October 12, 2014
Several months ago, I accompanied an older friend to her first visit with a “diabetologist.” We waited along with at least a dozen other new patients. Each patient was given the typical clipboard with pages of questions to be answered. Maybe it was the soothing sound of the bubbling fish tank or the small intimate nature of the waiting room, but the patients started to chat with each other and ask why these questions were not available to be answered from their home computers, tablets or phones. One man in his 50s exclaimed “This is the third time this month I’ve answered the same sort of questions! First my regular doctor, then my cardiologist and now here! I thought we had electronic health records!” Other patients chimed in with similar comments, and one deaf woman in her 40s (who read lips, but whose speech could not be understood by the medical assistant) gesticulated with her smart phone and clipboard, clearly agreeing that she would prefer to answer the questions electronically.
Behforouz, Drain and Rhatigan’s recent Rethinking the Social History in the Oct. 2 issue of the New England Journal of Medicine ( http://www.nejm.org/doi/full/10.1056/NEJMp1404846 ) aims to motivate physicians to expand their social history interview to include “new” items such as diet and exercise, financial, English literacy, health literacy, self-perceived health, barriers to medication adherence and more. Missing from the list are other crucial topics such as sleep habits, self-medication behaviors (prescribed and over-the-counter medications and supplements, and alcohol – including when each agent is taken), allergies/food intolerances and symptoms, including a pain scale. One of my colleagues likes to cite her mantra “It’s the workflow, stupid!” every time one of us comes up with another great idea to improve patient outcomes. How can a complete history be obtained in the workflow of the average practice that has small, crowded waiting rooms, full exam rooms and 14 minute visits and who is going to pay for the additional time and effort to conduct the expanded social history interview?
Medical sociologists, public health nurses and registered dietitians (RDs) as well as nurse practitioners (NPs) have long obtained social histories in their scope of practice and pharmacists are now querying patients about their social history as they conduct Medication Therapy Management (MTM). While adding RDs, NPs and pharmacists to group primary care practices improves patient outcomes, using these health professionals to conduct patient social histories prior to the primary care visit is not using skills at the top of their licenses – and does not solve the associated workflow issues and costs.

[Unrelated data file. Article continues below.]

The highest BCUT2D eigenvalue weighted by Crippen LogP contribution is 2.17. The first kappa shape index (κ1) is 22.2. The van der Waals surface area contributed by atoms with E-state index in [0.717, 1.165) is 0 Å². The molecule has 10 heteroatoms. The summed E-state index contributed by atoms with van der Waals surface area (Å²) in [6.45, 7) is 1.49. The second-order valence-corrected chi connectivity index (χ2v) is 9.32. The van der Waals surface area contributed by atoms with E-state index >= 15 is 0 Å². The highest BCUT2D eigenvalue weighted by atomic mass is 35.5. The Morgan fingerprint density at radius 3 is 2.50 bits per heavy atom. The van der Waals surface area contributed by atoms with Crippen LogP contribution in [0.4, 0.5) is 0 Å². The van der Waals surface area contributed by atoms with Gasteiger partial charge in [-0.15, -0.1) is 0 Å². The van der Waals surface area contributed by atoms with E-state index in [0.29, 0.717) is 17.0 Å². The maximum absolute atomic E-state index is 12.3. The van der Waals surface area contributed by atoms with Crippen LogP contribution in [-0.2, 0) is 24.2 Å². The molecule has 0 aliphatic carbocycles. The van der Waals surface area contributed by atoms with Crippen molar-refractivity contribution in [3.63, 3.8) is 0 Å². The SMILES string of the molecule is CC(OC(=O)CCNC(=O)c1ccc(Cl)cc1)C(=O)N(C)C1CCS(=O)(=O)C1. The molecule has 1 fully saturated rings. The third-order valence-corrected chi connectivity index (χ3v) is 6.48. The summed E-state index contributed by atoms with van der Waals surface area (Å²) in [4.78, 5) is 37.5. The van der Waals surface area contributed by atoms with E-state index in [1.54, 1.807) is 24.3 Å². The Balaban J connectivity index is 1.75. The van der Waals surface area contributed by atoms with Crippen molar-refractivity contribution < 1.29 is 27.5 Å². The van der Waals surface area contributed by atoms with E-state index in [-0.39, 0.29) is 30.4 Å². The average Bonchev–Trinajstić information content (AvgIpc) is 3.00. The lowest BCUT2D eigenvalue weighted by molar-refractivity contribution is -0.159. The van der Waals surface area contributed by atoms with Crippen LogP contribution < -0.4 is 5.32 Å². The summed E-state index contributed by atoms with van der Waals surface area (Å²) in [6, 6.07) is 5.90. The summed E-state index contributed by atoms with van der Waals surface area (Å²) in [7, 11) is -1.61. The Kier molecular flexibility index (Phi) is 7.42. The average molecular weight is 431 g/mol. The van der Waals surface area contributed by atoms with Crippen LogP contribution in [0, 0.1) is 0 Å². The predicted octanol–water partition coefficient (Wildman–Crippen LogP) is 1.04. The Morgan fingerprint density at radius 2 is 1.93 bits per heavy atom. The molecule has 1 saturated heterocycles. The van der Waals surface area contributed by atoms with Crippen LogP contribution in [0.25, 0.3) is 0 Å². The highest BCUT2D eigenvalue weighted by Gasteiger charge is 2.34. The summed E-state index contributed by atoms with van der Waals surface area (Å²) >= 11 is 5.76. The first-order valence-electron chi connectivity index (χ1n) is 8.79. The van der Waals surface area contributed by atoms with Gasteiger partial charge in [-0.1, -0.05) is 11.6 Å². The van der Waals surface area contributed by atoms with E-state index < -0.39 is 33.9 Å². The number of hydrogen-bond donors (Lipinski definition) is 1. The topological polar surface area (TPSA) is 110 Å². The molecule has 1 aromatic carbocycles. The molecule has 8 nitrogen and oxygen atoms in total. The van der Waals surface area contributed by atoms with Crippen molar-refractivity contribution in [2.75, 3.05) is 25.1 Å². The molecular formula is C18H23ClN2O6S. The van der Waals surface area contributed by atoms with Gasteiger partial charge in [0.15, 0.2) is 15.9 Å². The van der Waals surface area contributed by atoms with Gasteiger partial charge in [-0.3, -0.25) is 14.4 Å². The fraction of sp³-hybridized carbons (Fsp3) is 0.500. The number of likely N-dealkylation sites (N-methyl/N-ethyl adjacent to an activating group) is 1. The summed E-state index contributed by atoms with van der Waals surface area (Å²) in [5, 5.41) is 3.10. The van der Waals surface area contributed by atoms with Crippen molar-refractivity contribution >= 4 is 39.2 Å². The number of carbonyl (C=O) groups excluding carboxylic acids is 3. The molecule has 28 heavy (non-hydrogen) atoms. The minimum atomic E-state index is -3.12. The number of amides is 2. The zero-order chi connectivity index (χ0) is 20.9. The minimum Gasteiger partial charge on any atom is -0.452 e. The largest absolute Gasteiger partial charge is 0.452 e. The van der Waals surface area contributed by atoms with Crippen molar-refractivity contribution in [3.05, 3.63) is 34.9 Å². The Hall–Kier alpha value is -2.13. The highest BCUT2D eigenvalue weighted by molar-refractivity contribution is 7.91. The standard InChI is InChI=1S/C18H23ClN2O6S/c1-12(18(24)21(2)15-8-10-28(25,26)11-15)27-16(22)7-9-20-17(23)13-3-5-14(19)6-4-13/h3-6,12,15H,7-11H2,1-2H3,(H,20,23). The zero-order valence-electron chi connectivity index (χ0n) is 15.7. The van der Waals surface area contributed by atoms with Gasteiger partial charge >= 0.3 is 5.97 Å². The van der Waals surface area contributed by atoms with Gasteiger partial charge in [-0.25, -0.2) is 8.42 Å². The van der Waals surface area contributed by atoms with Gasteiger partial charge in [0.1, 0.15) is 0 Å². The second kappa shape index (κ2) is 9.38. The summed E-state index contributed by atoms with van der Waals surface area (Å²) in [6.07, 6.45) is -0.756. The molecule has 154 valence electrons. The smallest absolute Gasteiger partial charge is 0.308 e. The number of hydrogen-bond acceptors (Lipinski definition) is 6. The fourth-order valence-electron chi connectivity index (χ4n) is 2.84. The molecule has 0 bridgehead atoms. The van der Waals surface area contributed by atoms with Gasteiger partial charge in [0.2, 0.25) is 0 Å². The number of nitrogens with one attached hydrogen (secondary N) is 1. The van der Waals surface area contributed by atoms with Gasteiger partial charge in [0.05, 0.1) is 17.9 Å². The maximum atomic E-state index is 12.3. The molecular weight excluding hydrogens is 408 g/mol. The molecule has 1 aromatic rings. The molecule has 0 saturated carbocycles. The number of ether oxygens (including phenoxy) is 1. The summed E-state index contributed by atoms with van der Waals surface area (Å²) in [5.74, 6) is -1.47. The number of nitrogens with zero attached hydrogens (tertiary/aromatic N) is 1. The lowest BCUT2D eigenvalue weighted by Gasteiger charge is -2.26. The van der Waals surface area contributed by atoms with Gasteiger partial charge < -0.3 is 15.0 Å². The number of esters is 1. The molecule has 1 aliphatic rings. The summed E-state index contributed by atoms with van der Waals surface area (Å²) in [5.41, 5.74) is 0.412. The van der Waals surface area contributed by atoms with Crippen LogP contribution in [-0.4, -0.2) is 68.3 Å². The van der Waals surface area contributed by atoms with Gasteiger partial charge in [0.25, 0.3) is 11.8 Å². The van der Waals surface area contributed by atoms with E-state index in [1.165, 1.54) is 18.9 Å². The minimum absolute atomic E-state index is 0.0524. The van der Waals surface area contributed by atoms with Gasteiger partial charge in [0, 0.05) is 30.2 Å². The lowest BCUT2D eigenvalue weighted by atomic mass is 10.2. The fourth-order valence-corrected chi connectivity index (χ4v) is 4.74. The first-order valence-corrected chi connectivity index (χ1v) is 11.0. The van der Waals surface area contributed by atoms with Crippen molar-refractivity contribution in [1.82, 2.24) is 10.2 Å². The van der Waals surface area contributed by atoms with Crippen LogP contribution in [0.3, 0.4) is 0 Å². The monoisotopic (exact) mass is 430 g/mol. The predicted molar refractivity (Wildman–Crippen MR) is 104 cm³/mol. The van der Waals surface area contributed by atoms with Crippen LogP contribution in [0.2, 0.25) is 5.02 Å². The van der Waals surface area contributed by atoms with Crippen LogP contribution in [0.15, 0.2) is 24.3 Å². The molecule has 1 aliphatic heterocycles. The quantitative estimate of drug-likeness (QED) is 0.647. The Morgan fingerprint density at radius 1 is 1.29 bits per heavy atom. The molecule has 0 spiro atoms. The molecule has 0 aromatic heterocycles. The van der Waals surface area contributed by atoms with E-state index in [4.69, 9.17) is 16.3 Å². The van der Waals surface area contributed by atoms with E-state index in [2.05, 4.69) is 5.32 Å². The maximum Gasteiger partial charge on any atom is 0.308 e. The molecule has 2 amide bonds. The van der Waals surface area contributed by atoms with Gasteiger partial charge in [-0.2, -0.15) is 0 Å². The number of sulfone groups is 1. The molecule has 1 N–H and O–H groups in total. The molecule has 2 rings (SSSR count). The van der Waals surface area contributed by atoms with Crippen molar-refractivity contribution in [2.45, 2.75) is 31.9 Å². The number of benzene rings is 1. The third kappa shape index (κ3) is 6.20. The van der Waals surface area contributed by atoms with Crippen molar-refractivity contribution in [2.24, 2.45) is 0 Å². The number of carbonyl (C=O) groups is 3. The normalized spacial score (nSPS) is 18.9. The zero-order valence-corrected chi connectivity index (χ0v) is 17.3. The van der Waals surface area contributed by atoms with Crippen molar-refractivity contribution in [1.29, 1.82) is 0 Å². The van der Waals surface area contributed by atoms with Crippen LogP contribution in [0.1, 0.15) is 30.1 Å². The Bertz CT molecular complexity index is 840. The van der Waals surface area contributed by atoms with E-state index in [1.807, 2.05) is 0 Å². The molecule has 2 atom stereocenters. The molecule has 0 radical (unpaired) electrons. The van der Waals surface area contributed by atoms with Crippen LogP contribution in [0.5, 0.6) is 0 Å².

Why not enable patients to report their social histories electronically? Intuitive user interfaces are being designed to enable medical assistants to conduct both social and medication use histories as they sit beside the patient. (We say beside because the interviewer should communicate with the patient, not the device in order to avoid the problem of the “third person” in the room dominating the interviewer’s attention). Medical assistants can conduct these interviews with patients in the office or home – or speak with patients by phone or video. Medical assistants are cost efficient – but they need private office space and practices need enough of them to maintain adequate patient flow.
Many patients (or their family members or other caregivers) could complete these histories at home before their office visit – using secure HIPPA compliant servers. Interfaces for patients are being designed with universal usability, i.e. consideration of lower health literacy (simple language, use of illustrative icons and animations) and various psychomotor skills (large targets and scroll bars that can be used with a finger or stylus, voice activated, etc.). Behforouz, Drain and Rhatigan conclude: “To be able to treat the patient, a physician must ask the right questions and know how to act on the answers”.
The workflow problem of collecting social histories can be solved. Acting on the answers includes considering the patient’s health behaviors as an essential data channel and integrating those data into all of our electronic systems, algorithms, and support tools. We need to make sure our process for asking the right questions is not only patient friendly and efficient, but is done in a way that maximizes the efficiency of the health care team ( it’s “the workflow, stupid”), and is truly incorporated into our actions and decisions on behalf of the patient.
Patricia J Neafsey, PhD (pharmacology): Co-founder and Principal Scientist, ActualMeds Corporation. Professor Emeritus, University of Connecticut School of Nursing. @PharmacoQueen
Joseph Gruber, RPh, CGP, FASCP: Chief Clinical Officer, ActualMeds Corporation. Past President, American Society of Consultant Pharmacists. @jgactualmeds